CAIRO (Reuters) - Egypt’s public prosecutor on Monday denied reports that a cockpit fire may have caused a 2016 Paris-Cairo EgyptAir flight crash, reiterating that forensic information had shown traces of explosive materials on the victims’ bodies.
In rare criticism of another country’s crash probe, the French BEA air accident investigation agency said last week that Egyptian authorities had apparently not followed up on its calls to further investigate the crash that killed 66 people and that a cockpit fire was the “most likely” reason for the incident.
The Egyptian Public prosecution said in a statement sent to journalists it was still conducting its investigation into the crash “in full cooperation with the French investigation side”.
“Reports on news sites suggesting that the cause of the crash was a fire inside the cockpit have no basis,” the statement said, in an apparent reference to the BEA statement.
“The investigations are still ongoing and the report from the forensic medicine authority has confirmed the presence of traces of explosive materials on the victims’ body fragments as well as some metal, plastic and solid materials from the plane wreckage that were stuck to the body parts at the crash scene.”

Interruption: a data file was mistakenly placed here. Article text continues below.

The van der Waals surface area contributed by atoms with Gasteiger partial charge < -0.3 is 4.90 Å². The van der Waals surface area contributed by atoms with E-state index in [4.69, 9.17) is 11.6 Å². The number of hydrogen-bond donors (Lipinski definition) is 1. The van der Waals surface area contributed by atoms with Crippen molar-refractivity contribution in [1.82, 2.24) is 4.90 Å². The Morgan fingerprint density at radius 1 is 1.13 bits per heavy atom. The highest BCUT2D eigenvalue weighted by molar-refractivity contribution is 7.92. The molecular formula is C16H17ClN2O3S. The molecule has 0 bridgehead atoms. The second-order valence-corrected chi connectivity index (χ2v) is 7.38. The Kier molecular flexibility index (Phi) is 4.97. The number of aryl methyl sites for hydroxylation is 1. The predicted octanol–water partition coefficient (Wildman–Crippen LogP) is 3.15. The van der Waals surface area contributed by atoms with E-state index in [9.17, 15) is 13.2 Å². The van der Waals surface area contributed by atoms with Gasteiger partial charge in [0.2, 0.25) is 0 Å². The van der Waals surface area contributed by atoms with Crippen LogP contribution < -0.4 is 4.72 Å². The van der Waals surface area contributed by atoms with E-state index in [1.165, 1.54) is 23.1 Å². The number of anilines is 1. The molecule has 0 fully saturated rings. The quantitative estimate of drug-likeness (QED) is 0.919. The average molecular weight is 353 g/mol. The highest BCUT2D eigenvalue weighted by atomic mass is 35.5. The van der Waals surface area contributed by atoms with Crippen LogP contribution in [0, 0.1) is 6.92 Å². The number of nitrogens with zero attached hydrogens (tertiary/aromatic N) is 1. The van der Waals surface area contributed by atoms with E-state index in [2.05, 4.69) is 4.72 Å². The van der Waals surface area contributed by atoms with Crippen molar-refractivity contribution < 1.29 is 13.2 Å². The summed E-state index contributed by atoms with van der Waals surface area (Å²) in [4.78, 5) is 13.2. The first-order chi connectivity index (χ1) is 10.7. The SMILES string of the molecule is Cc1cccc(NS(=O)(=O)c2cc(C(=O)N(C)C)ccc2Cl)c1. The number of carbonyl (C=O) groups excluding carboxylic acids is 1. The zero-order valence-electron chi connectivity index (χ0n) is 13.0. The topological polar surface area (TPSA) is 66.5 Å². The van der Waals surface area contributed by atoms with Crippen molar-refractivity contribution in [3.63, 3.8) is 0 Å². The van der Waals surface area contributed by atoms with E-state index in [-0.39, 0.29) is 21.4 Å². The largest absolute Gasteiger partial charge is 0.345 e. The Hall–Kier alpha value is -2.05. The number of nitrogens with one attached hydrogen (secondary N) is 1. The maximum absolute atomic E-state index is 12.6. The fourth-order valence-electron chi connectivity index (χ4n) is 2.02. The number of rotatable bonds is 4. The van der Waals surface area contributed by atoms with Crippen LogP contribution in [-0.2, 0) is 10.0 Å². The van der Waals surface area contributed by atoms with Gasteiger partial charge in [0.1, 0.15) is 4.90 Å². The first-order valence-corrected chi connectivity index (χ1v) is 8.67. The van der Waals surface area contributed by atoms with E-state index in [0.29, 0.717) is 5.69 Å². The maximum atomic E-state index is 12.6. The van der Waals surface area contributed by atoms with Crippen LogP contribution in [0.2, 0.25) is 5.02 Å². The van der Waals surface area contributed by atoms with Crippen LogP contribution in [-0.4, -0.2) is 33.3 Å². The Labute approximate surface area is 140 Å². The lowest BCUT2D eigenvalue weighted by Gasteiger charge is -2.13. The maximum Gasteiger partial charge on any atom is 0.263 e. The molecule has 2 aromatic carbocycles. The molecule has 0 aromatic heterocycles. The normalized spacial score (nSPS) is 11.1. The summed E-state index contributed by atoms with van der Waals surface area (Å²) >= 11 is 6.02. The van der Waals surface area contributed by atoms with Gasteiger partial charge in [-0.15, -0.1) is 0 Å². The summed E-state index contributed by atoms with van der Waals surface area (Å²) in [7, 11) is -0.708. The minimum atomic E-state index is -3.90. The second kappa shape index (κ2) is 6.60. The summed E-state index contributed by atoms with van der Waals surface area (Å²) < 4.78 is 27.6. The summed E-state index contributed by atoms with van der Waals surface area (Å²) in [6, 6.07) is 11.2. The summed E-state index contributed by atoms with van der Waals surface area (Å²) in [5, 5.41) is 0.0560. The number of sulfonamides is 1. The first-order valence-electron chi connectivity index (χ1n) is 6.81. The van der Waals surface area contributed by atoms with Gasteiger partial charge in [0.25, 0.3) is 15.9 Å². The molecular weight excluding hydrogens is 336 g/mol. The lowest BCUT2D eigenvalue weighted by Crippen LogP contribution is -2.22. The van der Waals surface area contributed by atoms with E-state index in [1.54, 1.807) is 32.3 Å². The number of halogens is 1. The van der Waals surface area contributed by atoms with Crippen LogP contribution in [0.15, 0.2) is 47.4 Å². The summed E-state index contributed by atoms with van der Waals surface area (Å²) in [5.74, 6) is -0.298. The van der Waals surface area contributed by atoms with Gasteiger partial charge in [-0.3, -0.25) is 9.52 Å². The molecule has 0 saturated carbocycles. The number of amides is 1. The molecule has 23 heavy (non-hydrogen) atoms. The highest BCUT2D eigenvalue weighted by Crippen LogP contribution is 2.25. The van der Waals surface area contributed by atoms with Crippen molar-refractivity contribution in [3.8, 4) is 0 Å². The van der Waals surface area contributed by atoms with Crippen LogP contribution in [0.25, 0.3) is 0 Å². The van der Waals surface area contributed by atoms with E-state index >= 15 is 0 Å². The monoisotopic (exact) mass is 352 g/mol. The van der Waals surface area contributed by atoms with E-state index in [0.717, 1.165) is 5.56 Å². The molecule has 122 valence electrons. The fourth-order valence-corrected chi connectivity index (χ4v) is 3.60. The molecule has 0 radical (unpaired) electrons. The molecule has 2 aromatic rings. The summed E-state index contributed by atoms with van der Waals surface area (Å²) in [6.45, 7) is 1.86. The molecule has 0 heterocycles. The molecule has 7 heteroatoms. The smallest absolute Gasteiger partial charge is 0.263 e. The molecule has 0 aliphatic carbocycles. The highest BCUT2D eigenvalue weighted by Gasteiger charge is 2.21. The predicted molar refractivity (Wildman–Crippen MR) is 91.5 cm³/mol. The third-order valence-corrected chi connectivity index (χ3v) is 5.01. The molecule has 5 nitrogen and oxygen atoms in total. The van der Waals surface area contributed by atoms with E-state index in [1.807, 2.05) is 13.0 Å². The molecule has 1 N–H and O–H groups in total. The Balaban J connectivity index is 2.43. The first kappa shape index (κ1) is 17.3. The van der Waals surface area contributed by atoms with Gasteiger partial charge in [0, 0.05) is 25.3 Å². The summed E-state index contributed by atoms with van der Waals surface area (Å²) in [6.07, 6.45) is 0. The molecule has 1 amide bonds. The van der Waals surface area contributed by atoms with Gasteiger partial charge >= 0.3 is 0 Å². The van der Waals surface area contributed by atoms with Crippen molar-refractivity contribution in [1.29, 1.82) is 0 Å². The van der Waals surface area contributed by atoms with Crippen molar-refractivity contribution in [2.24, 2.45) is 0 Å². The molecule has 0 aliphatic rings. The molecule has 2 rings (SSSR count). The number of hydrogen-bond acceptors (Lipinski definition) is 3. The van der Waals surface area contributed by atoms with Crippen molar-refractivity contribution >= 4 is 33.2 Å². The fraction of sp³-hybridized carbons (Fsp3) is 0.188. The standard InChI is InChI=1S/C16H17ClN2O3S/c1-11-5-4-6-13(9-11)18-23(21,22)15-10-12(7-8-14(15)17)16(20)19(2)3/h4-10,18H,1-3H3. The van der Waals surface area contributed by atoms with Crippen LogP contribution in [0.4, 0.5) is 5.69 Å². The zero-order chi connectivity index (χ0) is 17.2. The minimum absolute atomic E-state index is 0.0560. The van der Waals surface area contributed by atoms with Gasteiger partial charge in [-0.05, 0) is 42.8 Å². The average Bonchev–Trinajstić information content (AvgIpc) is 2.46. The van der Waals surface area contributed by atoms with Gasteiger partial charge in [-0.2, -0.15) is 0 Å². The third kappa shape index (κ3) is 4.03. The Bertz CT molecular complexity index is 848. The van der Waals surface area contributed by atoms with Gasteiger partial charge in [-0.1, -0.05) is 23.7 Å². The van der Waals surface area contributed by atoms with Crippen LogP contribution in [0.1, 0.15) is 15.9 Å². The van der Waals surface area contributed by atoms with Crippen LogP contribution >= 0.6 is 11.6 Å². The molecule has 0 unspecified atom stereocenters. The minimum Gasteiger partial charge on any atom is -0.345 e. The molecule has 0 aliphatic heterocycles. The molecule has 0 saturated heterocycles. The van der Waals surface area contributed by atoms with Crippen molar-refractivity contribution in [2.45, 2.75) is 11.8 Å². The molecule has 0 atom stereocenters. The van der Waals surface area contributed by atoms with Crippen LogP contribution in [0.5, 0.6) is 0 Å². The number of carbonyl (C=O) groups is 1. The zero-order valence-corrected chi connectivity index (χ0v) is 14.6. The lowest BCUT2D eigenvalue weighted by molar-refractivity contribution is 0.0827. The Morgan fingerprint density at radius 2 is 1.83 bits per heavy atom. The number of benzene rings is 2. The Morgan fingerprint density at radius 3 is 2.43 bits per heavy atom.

Twelve of those killed in the May 2016 crash were French nationals.
In its statement, the BEA said its proposals concerning further work on the debris and recorded data were not, as far as the BEA knew, followed up.
“The BEA considers that the most likely hypothesis is that a fire broke out in the cockpit while the aeroplane was flying at its cruise altitude and that the fire spread rapidly resulting in the loss of control of the aeroplane,” the statement said.
It noted that Egyptian investigators had not published their final report, adding that the BEA was ready to resume work with Egyptian authorities if they were to resume work on the probe.
International regulations stipulate a report should come out within a year of a crash.
France and Egypt have in the past disagreed over how crash investigations are handled.
Reporting by Haitham Ahmed, Writing by Sami Aboudi, Editing by William Maclean